Be a Student to the Safety Profession

My father-in-law is a great man. Ever the true patriot, he worked his way through San Diego State University in the 1960’s and was commissioned in the United States Army shortly after his graduation. During a time when our country was in the throes of social strife and ill will toward the armed forces, he chose to serve his country during the Vietnam War. During his career, he married the love of his life and they had five wonderful children. Throughout his marriage, he stayed loyal to his beautiful bride until the day he lost her to complications stemming from lactic acidosis. He has lead, and continues to lead, our family in the fashion that is expected of a man who carried the responsibility of a Lieutenant Colonel through 27 years of active service.

It would be foolish not to trust the counsel of such a man, and I genuinely appreciate his interest in my own work. Although he lacks the experience that I have in my own discipline, he has sound advise whenever I ask. One thing that my father-in-law has told me time and time again is this: “Be a student to your profession, and you will never be useless to it.” When it comes to matters of safety, we as a community should look to develop ourselves as students to it. It genuinely should be a lifestyle, something that we study and make a part of our workday, our personal life and in our surroundings.

We already do this, actually. We sponsor neighborhood watch programs, we “take a bite out of crime” and our school districts make every effort to keep our children safe at school. Our law enforcement and emergency responders train for any and all situations. We sleep better at night knowing that they will come to our rescue when we call. And come they will.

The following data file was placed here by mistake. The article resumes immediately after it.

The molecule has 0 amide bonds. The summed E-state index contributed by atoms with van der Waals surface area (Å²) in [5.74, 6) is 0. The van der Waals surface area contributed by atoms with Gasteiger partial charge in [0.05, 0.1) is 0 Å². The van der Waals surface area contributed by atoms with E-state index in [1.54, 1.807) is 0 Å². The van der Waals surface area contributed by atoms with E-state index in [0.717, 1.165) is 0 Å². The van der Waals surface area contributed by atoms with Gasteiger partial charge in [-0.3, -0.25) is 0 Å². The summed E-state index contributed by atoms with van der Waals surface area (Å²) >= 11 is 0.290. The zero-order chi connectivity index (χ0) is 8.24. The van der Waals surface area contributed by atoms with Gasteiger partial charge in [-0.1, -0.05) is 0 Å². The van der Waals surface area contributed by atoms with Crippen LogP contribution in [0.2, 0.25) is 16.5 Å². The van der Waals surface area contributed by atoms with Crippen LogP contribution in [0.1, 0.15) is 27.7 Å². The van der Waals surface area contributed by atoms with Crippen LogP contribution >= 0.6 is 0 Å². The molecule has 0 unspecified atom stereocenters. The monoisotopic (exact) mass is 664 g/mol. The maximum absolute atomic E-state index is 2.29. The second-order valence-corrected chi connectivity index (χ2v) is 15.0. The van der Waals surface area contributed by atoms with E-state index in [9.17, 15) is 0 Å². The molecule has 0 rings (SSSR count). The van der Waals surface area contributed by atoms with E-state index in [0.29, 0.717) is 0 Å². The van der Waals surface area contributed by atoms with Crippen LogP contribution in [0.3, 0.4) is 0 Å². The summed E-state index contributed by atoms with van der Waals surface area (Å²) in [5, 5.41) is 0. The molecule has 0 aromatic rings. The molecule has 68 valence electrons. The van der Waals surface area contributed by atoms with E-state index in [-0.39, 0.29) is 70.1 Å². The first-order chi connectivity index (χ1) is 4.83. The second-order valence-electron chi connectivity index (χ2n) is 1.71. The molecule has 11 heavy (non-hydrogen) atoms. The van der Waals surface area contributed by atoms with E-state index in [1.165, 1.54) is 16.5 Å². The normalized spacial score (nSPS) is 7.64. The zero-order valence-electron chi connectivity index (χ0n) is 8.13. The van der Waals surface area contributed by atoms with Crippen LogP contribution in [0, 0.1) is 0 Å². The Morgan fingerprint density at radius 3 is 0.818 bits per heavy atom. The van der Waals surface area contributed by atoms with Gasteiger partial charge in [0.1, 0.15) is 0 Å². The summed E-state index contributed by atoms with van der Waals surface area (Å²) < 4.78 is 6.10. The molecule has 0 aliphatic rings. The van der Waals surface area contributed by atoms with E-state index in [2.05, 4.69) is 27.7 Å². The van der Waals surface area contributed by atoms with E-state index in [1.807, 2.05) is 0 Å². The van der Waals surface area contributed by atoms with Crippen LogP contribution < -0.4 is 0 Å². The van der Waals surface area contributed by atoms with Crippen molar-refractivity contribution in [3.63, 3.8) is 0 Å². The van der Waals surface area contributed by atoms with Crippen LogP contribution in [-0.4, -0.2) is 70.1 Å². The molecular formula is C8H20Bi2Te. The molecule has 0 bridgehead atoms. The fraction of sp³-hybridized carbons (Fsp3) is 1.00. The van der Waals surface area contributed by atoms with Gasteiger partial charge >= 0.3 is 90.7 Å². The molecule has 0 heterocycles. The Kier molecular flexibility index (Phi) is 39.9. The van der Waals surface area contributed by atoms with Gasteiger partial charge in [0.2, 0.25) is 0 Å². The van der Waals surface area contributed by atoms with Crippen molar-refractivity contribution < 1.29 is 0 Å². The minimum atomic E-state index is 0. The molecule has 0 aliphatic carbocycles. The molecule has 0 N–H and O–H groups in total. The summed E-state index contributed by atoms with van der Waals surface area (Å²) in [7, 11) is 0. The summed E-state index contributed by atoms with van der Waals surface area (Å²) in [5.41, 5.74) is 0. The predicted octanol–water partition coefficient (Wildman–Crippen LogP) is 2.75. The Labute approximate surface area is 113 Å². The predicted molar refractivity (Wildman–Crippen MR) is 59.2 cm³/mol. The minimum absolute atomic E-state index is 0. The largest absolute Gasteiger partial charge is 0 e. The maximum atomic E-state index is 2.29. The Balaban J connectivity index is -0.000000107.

But ultimately, the responsibility of safety and security in our community falls on us. We need to be a community that is not satisfied with the protection that others provide. We must, must do more to help those who watch out for us. Our neighborhoods need to be safe for ourselves and each other, and we need to be students to that profession.


Never feel like you are not trained enough to be able to get involved. You are the difference-maker. The Department of Homeland Security trusts you to “see something, say something”, and I trust you to do even more. Get involved with your children’s schools, question them about their safety procedures and offer your own insights. If you don’t have a neighborhood watch program where you live, then develop one. Work with your local police department to find out what you can do to help them to do their jobs better. At NAPS, we work with the community to help people understand proactive safety and security practices, and we see the difference it makes. It does make a difference.

Be a student to the profession of a safe community. It’s great advice from those who have led great lives.

Jason Wells is the President and Founder of the National Advancements for Proactive Safety, an educational non-profit organization committed to providing a safe community through intervention processes. He is a former Special Agent with the United States Secret Service, and holds a Masters of Science with highest honors in Strategic Security and Protection Management. Mr. Wells is currently pursuing his doctorate in Strategic Security with a focus on ways to use proactive interventions to stop rampage violence in our community. He can be contacted at

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